The primary school at Bolton, which had opened in 1913, was closed in 1967. One room was used for teaching, and was separated from the dining room by a wooden partition. Marks on the floor show where the fireplaces were; the cloakroom and teacher’s toilet were behind the main rooms, and the children’s toilets were, as was usual then, across the playground. Electric light was installed in 1951. School dinners were provided, but a copy of the Log Book noted that in 1953 when they increased in price from 7d to 9d, ‘…nine children have stopped taking them and go home or to friends for dinner.’
The children were taken to places of interest, such as the Highland Agricultural Show, 24 June 1955; Edinburgh Castle, the zoo, the Scotsman offices and the museum, 25 May 1956; the Haddington wool mills, 19 April 1957; and to Dunfermline, the abbey, Carnegie’s birth place, Pittencrieff glen, Rosyth dockyard – ‘Ark Royal etc’ on 17 May 1957. They also went to the celebrations at Lennoxlove – fireworks and a bonfire – when the Marquis of Douglas and Clydesdale came of age.
Over the years there were a number of teachers. Mrs MacIntosh left on 24 December 1946; Mrs Turnbull followed her, until 29 June 1951; then came Mrs Fraser who left on 27 September 1957, and was replaced by the last teacher, Miss Taylor, on 10 January 1958. At times more than one teacher was employed, for example a Miss Robb was assistant teacher in 1955, and pupil numbers varied. In 1957, there were 31; 19 in 1960; there were just eight in 1966, and only five for the last term in summer 1967. From then on, Bolton children went to school elsewhere.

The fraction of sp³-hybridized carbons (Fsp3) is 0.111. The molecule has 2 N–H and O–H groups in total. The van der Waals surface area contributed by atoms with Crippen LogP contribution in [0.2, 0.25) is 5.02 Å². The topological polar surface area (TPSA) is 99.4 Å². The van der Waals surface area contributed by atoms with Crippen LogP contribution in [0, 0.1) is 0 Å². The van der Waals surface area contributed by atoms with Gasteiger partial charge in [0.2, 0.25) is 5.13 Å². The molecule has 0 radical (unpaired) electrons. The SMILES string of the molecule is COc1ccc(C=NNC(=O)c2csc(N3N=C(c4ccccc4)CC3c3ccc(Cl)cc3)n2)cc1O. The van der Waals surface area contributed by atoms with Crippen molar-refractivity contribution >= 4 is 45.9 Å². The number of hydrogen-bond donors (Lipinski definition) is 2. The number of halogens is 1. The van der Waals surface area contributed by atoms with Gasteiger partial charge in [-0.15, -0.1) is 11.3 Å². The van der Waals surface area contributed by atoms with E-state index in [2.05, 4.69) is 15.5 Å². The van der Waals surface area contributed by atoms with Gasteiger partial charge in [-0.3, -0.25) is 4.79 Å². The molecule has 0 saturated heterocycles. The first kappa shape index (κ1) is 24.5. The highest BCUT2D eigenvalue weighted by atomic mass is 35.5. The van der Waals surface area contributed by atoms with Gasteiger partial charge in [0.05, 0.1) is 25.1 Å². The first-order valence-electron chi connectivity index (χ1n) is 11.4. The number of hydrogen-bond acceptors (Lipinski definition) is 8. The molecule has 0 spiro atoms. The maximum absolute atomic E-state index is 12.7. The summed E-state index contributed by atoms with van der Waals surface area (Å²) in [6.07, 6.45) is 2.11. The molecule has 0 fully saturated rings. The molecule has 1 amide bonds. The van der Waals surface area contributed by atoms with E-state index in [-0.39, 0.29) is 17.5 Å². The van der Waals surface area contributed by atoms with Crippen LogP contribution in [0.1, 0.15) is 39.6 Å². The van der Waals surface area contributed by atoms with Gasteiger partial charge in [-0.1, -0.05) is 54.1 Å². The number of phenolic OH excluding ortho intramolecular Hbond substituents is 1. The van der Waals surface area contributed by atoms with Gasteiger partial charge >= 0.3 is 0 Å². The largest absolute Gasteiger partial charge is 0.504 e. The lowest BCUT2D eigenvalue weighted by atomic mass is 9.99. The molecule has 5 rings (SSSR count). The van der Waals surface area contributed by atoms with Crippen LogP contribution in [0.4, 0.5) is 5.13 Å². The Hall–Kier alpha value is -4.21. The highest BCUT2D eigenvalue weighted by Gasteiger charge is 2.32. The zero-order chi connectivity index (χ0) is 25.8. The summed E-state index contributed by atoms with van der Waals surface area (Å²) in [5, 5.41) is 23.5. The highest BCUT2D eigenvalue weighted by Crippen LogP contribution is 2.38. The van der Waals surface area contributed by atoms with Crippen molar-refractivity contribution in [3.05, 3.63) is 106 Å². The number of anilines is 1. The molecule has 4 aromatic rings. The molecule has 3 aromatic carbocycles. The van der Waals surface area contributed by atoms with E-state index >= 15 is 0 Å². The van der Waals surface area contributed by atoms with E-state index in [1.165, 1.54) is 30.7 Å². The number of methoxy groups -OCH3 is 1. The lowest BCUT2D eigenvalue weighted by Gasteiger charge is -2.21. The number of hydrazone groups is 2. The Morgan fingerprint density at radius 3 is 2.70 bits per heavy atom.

The school’s closure had been approved back in 1962 (NAS ED 48/1650) along with that of Morham, Garvald and Gifford; a new school was to be built at Gifford (called Yester). In 1962, Bolton was a one-teacher school, catering for 20 pupils from the ‘agricultural community’; the school building was deemed inadequate and below modern standards. Bolton itself was viewed as ‘no real village… although …there are a few houses within sight of the school.’ (NAS ED 48/1650 p3).
After closure, the pupils were sent to Yester or Haddington. Bolton remained in the catchment area of the Knox Academy for secondary education.
The primary school building was reopened as a village hall, having been sold to the Community Association for £1. A new access road was built to the rear of the Orlits, and the old school field at the back swapped for a piece of land to the west of the hall; this straightened the field boundary to the north, making life easier for the farmer.